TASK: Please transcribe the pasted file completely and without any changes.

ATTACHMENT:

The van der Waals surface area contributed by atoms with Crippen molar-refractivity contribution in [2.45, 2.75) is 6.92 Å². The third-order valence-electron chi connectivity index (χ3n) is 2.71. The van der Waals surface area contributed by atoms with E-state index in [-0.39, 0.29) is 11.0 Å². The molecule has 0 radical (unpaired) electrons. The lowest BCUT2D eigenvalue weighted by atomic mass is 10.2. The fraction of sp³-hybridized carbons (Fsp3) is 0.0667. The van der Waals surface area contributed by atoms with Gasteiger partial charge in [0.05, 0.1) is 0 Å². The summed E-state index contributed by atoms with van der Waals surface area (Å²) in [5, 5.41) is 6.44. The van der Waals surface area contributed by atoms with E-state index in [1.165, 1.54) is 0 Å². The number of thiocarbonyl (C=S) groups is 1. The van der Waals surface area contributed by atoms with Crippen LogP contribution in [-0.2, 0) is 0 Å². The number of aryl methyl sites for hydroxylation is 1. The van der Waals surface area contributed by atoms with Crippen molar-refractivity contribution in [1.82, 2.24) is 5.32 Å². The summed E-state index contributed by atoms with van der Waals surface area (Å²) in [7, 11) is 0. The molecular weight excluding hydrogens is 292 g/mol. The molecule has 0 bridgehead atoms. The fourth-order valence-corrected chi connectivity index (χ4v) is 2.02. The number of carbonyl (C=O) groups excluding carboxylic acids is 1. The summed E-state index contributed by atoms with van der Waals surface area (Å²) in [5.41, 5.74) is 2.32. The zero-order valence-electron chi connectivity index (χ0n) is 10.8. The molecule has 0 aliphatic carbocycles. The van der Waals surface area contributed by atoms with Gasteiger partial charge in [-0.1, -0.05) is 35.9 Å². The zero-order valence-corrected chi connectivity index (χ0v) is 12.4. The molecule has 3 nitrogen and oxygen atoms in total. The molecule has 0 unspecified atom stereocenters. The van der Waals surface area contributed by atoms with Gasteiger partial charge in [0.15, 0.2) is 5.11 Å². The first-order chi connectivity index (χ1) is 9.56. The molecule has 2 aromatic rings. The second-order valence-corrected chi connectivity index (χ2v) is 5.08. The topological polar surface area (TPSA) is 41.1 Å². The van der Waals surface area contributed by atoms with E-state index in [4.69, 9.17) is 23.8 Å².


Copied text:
The van der Waals surface area contributed by atoms with Crippen molar-refractivity contribution in [2.45, 2.75) is 6.92 Å². The third-order valence-electron chi connectivity index (χ3n) is 2.71. The van der Waals surface area contributed by atoms with E-state index in [-0.39, 0.29) is 11.0 Å². The molecule has 0 radical (unpaired) electrons. The lowest BCUT2D eigenvalue weighted by atomic mass is 10.2. The fraction of sp³-hybridized carbons (Fsp3) is 0.0667. The van der Waals surface area contributed by atoms with Gasteiger partial charge in [0.05, 0.1) is 0 Å². The summed E-state index contributed by atoms with van der Waals surface area (Å²) in [5, 5.41) is 6.44. The van der Waals surface area contributed by atoms with E-state index in [1.165, 1.54) is 0 Å². The number of thiocarbonyl (C=S) groups is 1. The van der Waals surface area contributed by atoms with Crippen LogP contribution in [-0.2, 0) is 0 Å². The number of aryl methyl sites for hydroxylation is 1. The van der Waals surface area contributed by atoms with Crippen molar-refractivity contribution in [1.82, 2.24) is 5.32 Å². The summed E-state index contributed by atoms with van der Waals surface area (Å²) in [7, 11) is 0. The molecular weight excluding hydrogens is 292 g/mol. The molecule has 0 bridgehead atoms. The fourth-order valence-corrected chi connectivity index (χ4v) is 2.02. The number of carbonyl (C=O) groups excluding carboxylic acids is 1. The summed E-state index contributed by atoms with van der Waals surface area (Å²) in [5.41, 5.74) is 2.32. The zero-order valence-electron chi connectivity index (χ0n) is 10.8. The molecule has 0 aliphatic carbocycles. The van der Waals surface area contributed by atoms with Gasteiger partial charge in [-0.1, -0.05) is 35.9 Å². The zero-order valence-corrected chi connectivity index (χ0v) is 12.4. The molecule has 3 nitrogen and oxygen atoms in total. The molecule has 0 unspecified atom stereocenters. The van der Waals surface area contributed by atoms with Gasteiger partial charge in [0.15, 0.2) is 5.11 Å². The first-order chi connectivity index (χ1) is 9.56. The molecule has 2 aromatic rings. The second-order valence-corrected chi connectivity index (χ2v) is 5.08. The topological polar surface area (TPSA) is 41.1 Å². The van der Waals surface area contributed by atoms with E-state index in [4.69, 9.17) is 23.8 Å².